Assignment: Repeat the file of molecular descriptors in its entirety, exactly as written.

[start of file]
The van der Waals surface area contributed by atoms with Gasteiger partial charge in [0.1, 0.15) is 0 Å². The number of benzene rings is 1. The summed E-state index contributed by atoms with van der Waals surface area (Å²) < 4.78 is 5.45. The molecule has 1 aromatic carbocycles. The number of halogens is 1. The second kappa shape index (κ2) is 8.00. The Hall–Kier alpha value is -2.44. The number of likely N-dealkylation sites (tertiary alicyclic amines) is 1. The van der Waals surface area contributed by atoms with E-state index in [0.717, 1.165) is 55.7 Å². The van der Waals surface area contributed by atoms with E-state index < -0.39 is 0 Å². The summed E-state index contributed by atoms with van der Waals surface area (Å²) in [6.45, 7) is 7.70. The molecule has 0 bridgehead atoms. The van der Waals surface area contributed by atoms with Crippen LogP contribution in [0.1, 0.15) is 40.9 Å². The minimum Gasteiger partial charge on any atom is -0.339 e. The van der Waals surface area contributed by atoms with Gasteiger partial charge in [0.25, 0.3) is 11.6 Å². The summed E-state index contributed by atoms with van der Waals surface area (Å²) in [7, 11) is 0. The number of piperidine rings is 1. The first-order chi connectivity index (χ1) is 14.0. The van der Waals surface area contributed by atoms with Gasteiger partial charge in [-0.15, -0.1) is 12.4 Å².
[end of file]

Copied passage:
The van der Waals surface area contributed by atoms with Gasteiger partial charge in [0.1, 0.15) is 0 Å². The number of benzene rings is 1. The summed E-state index contributed by atoms with van der Waals surface area (Å²) < 4.78 is 5.45. The molecule has 1 aromatic carbocycles. The number of halogens is 1. The second kappa shape index (κ2) is 8.00. The Hall–Kier alpha value is -2.44. The number of likely N-dealkylation sites (tertiary alicyclic amines) is 1. The van der Waals surface area contributed by atoms with E-state index in [0.717, 1.165) is 55.7 Å². The van der Waals surface area contributed by atoms with E-state index < -0.39 is 0 Å². The summed E-state index contributed by atoms with van der Waals surface area (Å²) in [6.45, 7) is 7.70. The molecule has 0 bridgehead atoms. The van der Waals surface area contributed by atoms with Crippen LogP contribution in [0.1, 0.15) is 40.9 Å². The minimum Gasteiger partial charge on any atom is -0.339 e. The van der Waals surface area contributed by atoms with Gasteiger partial charge in [0.25, 0.3) is 11.6 Å². The summed E-state index contributed by atoms with van der Waals surface area (Å²) in [7, 11) is 0. The number of piperidine rings is 1. The first-order chi connectivity index (χ1) is 14.0. The van der Waals surface area contributed by atoms with Gasteiger partial charge in [-0.15, -0.1) is 12.4 Å².